Principle three: to explain the effect of an action in terms of the life to come

To explain the consequences of an action in terms of the grave and resurrection. How was it possible for the  Messenger of Allah (ﷺ) to know of the consequences of actions in the next world? This is because there is a relationship (munāsabah) between an act and its consequence. This relationship is either through acquiring (or lack of) four virtues: purity, humility, magnanimity and justice, or, to giving strength to the divine law. Every action will be related to these relationships. For example, to perform the units of prayer with devotion relates to humility, being in awe of Allah, the Exalted, and to suppress the animalistic traits. To perform ablution leads to purity, which affects the soul. To spend wealth, especially when one is miserly, or forgiving a debt shows signs of magnanimity in ones soul. To feed the poor or to resolve disputes shows that one is interested in spreading justice in the world, something which the divine law seeks to achieve. It may be that the act is either difficult, obscure or disagreeable by nature. Hence, the act becomes a proof of one’s sincerity. For example, striving against one’s desires so that the act testifies to the truth of one’s commitment to Allah, the Exalted.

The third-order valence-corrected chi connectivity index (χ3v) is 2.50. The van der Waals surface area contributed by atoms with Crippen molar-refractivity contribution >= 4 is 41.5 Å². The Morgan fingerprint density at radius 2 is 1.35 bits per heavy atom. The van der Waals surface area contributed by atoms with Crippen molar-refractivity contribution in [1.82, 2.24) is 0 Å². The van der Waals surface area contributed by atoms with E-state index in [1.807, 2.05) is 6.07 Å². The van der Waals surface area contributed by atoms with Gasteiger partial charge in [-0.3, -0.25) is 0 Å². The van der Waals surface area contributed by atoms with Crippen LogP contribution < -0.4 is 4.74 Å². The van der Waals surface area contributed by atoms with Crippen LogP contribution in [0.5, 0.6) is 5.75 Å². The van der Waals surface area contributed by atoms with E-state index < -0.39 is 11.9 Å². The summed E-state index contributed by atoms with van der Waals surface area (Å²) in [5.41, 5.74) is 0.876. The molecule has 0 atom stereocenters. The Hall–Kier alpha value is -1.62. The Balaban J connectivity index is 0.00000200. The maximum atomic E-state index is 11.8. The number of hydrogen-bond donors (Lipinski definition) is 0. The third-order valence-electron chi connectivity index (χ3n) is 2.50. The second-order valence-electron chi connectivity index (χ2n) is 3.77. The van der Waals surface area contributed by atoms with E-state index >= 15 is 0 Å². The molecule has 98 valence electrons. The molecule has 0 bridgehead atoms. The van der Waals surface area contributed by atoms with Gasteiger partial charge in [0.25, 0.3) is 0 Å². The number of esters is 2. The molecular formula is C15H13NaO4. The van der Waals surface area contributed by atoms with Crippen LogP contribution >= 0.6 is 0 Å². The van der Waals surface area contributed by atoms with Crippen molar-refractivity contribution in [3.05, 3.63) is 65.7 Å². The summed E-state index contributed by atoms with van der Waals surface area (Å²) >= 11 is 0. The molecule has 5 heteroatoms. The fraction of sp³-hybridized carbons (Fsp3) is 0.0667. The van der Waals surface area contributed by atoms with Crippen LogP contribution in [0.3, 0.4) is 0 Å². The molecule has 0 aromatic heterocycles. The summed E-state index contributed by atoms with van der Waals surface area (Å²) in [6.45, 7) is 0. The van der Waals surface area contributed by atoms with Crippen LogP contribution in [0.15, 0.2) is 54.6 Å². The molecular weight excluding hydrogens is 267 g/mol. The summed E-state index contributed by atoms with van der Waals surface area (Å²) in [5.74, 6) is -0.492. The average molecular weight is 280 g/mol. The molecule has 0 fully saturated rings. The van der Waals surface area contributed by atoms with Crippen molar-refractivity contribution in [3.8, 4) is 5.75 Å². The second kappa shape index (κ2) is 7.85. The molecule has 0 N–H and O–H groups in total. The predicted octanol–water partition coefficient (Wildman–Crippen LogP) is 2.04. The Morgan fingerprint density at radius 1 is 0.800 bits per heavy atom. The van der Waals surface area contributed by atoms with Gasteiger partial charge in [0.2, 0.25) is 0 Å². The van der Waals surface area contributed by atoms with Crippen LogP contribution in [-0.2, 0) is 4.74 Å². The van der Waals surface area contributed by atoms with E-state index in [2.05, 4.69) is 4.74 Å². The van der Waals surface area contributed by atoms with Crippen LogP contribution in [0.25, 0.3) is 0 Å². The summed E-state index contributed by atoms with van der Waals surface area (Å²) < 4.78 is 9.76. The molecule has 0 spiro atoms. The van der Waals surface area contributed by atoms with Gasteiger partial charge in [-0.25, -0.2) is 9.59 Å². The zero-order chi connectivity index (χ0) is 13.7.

Secondly, to explain that one’s treatment in the life to come will be based on their actions in this world, and that there is a subtle relationship between them. For example, the one who conceals knowledge when asked will be punished with a bridle of fire since the questioner was pained by not being provided with a response; the bridle is an embodiment and image of restraint (i.e. the punishment for not furnishing a response is restraint). The one who loves and hoards wealth will have their neck encircled by a bald snake since their sole concern was with the acquisition of wealth. On the other hand, the one who clothed the poor will be dressed in a silk brocade of Paradise.  The one who frees a slave or someone under hardship will be given salvation for every limb in exchange for every limb that they freed in this world.

Principle four: to adopt a method by which the good or the bad of the act becomes inscribed on the mind

There are three ways:

  1. Using symbolism where there is a shared element between the two. For example, the one who remains seated and engaged in devotion until the sun rises received the reward of the Ḥajj and ‘Umrah. The one who takes back a gift was compared to the dog that returns to their vomit.
  2. Ascribing that act to someone good evil or evil. For example, to perform the ‘asr prayer at the makrūh time is like the prayer of a hypocrite or that a certain act is  that of the devil or the angels.
  3. Using invocation by saying for example, “may Allah, the Exalted, have mercy on the man who does such and such an act.”

Principle five: Show people how the act is connected to the pleasure (or anger) of Allah, The exalted and prayer of the angels.

When explaining an act, always relate it to Allah’s pleasure or anger, and the prayers of the angels. For example, by saying, “Allah loves so and so and hates so and so.”

And only Allah, the Exalted, knows best.

Ḥāroon Ebrāhīm Sīdāt.

For further reading see Ḥujjat Allāh al-Bāligha (The conclusive argument from God) by Ṣhāh Walī Allāh and Imām al-Ghazālī’s Iḥyāʾ ʿulūm al-dīn